Tuesday, June 22, 2004

Intermission For Refreshments

Amid solid wall to wall Weirdmonger stories, here's a break. A friend of some years' standing noticed that my real name had gradually disappeared from all these sites and replaced with Weirdmonger. And he sent me this poem:

Pull tight the shutters
Call in the children
Leave out old bones for sharp teeth to gnaw
Don't answer that tap on the door
Something waits there with a thirst and a hunger
It may be only a mouse
But on Midsummer night beware of Weirdmonger

When thanking him for such a great poem and asking if I could post it on one of my sites, he replied:

"By all means, but can't claim it for myself, I came across it while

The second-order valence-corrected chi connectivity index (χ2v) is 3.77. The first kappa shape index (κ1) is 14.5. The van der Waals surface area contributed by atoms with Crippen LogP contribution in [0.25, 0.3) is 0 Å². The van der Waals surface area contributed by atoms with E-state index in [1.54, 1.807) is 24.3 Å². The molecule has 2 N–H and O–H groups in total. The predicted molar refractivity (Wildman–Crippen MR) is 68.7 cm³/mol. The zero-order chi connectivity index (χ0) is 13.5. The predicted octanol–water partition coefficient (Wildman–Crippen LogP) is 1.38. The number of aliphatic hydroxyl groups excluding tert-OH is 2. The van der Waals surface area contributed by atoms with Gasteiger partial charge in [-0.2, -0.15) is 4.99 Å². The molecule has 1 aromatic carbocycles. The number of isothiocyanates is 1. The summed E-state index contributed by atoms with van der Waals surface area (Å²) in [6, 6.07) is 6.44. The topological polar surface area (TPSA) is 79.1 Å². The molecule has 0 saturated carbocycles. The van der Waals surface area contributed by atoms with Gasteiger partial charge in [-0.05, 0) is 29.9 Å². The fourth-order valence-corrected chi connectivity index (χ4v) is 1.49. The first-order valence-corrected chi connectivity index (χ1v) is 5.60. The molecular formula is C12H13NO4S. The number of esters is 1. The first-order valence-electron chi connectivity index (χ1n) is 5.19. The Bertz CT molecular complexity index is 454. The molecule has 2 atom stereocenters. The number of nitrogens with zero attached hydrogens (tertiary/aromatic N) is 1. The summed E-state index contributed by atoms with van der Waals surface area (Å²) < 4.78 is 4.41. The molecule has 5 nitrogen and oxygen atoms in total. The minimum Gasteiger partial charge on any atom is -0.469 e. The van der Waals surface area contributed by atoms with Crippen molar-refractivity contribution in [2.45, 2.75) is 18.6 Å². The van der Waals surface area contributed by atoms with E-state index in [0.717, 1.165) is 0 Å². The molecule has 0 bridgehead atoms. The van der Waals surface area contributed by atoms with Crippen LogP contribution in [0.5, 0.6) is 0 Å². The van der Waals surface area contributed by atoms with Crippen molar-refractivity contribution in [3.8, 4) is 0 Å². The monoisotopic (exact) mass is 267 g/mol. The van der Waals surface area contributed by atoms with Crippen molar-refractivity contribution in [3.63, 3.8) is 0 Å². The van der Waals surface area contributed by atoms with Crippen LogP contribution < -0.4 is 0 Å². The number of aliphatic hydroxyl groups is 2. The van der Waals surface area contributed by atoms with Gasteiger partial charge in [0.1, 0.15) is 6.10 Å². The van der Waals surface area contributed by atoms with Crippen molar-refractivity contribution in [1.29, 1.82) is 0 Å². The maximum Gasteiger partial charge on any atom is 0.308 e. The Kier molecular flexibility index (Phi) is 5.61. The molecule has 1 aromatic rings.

browsing through Vol XXI Icelandic Folk Legends and Tall Tales, translated by Professor Ernest Nemolthwaite BLit Oxon. (Third revised Edition with Explanatory Footnotes, 1879). Evidently the Weirdmonger was originally a jovial teller of fanciful tales, children would laugh and jostle to hear the kindly Weirdmonger's sunny stories, and beg their mothers to buy his illustrated penny prints. As time passed his tales took on a darker hue until ultimately the Weirdmonger himself became a creature of myth and legend, a night fright whose whispered words could entice his victims to unbolt their doors, and force them to sign up for great value gas and electricity."

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